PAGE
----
Educause '09: Jim Collins keynote
The first keynote session of the conference was, as is often the case, not about a specific technology or even really specifically about the sector. Jim Collins is an author and consultant who has worked on the question of what distinguishes great companies from merely good ones, and he spoke entertainingly (with a hint of Al Pacino; he likes to speak very quietly and then suddenly SHOUT and then go quiet again) on some of his thoughts and observations.
There isn’t really a narrative thread to be pulled out of what he said, so I’ll just jot down a few interesting points:-
I liked his five stages in the life of a company:-
- Hubris borne of success
- Undisciplined pursuit of more
- Denial of risk and peril
- Grasping for salvation
- Capitulation to irrelevance or death
A bit like the Gartner hype cycle, I guess, if slightly more doom-focussed. Other nuggets:-
- Leadership is like a plug variable for companies; when we don’t really understand why a company is succeeding or failing, we ascribe it to leadership. But we don’t know what that is. Leadership exists in both succeeding and failing companies, so what’s the difference?
- A leader who has concentrated power is different from one who doesn’t; we might call the latter “legislative” leaders; their role is to manage things so that the right decisions can be taken, rather than simply taking the decisions.
- The exercise of power is not really leading; real leadership is getting people to do what you want even though they don’t have to.
- Packard’s law states that if you allow growth to exceed your ability to execute on your plans for growth, you will fail. And key to execution is having the right people. A classic failure mode is to grow faster than you can put the right people in place to manage the growth.
- Motivation is an internal characteristic. You can’t supply motivation to other people as if it were a commodity, and it’s insulting and pointless to try. You can destroy it and take it away, but you can’t manufacture it.
- The signature of mediocrity is chronic inconsistency.
- What is brand / reputation? A non-quantifiable sense of the trustworthiness of an institution; that it does the things that it says it does, well.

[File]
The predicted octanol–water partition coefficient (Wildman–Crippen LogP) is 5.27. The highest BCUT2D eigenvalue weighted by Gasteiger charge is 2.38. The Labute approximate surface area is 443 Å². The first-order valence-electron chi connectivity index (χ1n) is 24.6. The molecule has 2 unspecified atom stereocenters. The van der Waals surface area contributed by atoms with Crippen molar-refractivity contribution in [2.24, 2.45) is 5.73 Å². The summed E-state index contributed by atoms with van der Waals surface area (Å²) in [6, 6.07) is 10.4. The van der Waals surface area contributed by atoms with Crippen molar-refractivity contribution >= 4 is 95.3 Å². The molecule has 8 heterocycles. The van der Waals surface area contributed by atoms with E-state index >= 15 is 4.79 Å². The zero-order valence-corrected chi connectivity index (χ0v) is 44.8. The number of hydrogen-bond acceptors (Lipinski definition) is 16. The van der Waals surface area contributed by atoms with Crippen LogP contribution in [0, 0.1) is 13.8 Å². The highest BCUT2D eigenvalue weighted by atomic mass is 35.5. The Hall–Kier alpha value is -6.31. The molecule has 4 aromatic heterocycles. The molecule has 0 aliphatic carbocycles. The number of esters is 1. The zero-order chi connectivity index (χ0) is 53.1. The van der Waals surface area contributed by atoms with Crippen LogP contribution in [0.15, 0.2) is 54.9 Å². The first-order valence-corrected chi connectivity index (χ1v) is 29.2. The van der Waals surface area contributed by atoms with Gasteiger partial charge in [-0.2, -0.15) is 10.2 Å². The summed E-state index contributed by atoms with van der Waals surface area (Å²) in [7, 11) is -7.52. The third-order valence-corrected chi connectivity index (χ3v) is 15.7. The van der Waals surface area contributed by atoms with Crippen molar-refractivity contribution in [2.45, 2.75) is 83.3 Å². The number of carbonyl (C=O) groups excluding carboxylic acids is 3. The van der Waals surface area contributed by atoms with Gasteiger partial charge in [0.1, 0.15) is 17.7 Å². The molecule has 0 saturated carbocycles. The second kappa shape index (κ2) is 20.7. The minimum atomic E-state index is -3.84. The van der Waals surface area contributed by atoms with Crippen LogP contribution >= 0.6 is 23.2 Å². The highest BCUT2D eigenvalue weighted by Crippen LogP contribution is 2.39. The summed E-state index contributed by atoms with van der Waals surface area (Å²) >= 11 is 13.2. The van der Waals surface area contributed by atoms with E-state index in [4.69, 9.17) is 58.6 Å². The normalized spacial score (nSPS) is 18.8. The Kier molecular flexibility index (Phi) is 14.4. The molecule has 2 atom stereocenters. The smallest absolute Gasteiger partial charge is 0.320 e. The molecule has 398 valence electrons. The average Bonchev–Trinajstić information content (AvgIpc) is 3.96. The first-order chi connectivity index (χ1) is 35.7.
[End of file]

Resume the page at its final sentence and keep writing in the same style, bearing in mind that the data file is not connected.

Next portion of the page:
- It’s a good strategy for both individuals and the organisations they work within to build “pockets of greatness”. Competence is powerful and attracts people, because it’s so rare. So someone who builds a pocket of greatness is likely to progress.
- In the context of how power is distributed within different types of organisations, I was tickled by Jim’s description of academics within universities: a thousand points of no.
His advice for concrete things to go away and do? Cherry picking my favourites, we have:-
- Decide what not to do. Have a stop-doing list as well as a to-do list, though then, of course, you face the tricky dilemma of whether the stop-doing list belongs on your to-do list.
- Review your questions to statements ratio and see if you can double it in the next year. Knowing the right questions to ask is more important than knowing the answers.
- Turn off your gadgets; put whitespace in your calendar. You cannot enage in disciplined thought while checking your email/Twitter/Facebook or if your phone is ringing.
2 comments by 2 or more people
Packard’s law is an interesting counterpoint to Joel Spolsky’s latest article in Inc, in which he
craps his pants about Atlassianspeculates that companies that go for “sustainable” growth levels tend to lose out to those who grow as fast as they possibly can, taking the example of Oracle vs. Ingress via Geoffrey Moore.
04 Nov 2009, 19:44
Interesting. Not sure if there’s really a difference; Packard’s law, AIUI, doesn’t say that you shouldn’t grow as fast as you can, only that companies tend to over-estimate what that rate actually is.
04 Nov 2009, 20:20
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